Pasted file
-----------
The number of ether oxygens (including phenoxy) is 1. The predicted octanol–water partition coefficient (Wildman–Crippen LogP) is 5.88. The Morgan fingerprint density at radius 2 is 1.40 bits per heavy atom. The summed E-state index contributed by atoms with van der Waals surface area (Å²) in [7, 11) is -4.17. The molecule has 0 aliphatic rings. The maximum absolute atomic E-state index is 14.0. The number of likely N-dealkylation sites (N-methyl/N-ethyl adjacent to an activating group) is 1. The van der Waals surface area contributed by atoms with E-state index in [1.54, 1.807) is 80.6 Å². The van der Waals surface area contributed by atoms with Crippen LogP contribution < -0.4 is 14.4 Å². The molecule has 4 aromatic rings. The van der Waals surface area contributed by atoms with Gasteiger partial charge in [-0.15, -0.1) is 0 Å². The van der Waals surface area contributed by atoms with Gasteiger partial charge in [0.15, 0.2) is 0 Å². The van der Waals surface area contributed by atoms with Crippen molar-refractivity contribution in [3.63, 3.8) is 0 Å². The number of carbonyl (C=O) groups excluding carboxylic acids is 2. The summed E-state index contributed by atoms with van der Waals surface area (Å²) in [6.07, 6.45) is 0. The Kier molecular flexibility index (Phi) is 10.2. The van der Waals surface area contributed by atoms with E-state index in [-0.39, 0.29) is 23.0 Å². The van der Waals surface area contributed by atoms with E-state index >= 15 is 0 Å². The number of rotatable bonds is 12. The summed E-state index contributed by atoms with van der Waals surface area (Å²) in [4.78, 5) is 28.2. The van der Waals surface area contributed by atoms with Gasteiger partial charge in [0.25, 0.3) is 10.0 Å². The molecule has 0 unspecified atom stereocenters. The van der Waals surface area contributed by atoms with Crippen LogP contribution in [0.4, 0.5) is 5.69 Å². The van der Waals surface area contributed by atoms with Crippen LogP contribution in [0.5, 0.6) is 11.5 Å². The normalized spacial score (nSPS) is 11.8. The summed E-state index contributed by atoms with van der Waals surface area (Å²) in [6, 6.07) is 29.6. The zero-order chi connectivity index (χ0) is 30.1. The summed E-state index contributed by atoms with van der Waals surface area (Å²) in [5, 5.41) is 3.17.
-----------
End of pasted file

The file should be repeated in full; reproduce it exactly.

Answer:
The number of ether oxygens (including phenoxy) is 1. The predicted octanol–water partition coefficient (Wildman–Crippen LogP) is 5.88. The Morgan fingerprint density at radius 2 is 1.40 bits per heavy atom. The summed E-state index contributed by atoms with van der Waals surface area (Å²) in [7, 11) is -4.17. The molecule has 0 aliphatic rings. The maximum absolute atomic E-state index is 14.0. The number of likely N-dealkylation sites (N-methyl/N-ethyl adjacent to an activating group) is 1. The van der Waals surface area contributed by atoms with E-state index in [1.54, 1.807) is 80.6 Å². The van der Waals surface area contributed by atoms with Crippen LogP contribution < -0.4 is 14.4 Å². The molecule has 4 aromatic rings. The van der Waals surface area contributed by atoms with Gasteiger partial charge in [-0.15, -0.1) is 0 Å². The van der Waals surface area contributed by atoms with Gasteiger partial charge in [0.15, 0.2) is 0 Å². The van der Waals surface area contributed by atoms with Crippen molar-refractivity contribution in [3.63, 3.8) is 0 Å². The number of carbonyl (C=O) groups excluding carboxylic acids is 2. The summed E-state index contributed by atoms with van der Waals surface area (Å²) in [6.07, 6.45) is 0. The Kier molecular flexibility index (Phi) is 10.2. The van der Waals surface area contributed by atoms with E-state index in [-0.39, 0.29) is 23.0 Å². The van der Waals surface area contributed by atoms with E-state index >= 15 is 0 Å². The number of rotatable bonds is 12. The summed E-state index contributed by atoms with van der Waals surface area (Å²) in [4.78, 5) is 28.2. The van der Waals surface area contributed by atoms with Gasteiger partial charge in [0.25, 0.3) is 10.0 Å². The molecule has 0 unspecified atom stereocenters. The van der Waals surface area contributed by atoms with Crippen LogP contribution in [0.4, 0.5) is 5.69 Å². The van der Waals surface area contributed by atoms with Crippen LogP contribution in [0.5, 0.6) is 11.5 Å². The normalized spacial score (nSPS) is 11.8. The summed E-state index contributed by atoms with van der Waals surface area (Å²) in [6, 6.07) is 29.6. The zero-order chi connectivity index (χ0) is 30.1. The summed E-state index contributed by atoms with van der Waals surface area (Å²) in [5, 5.41) is 3.17.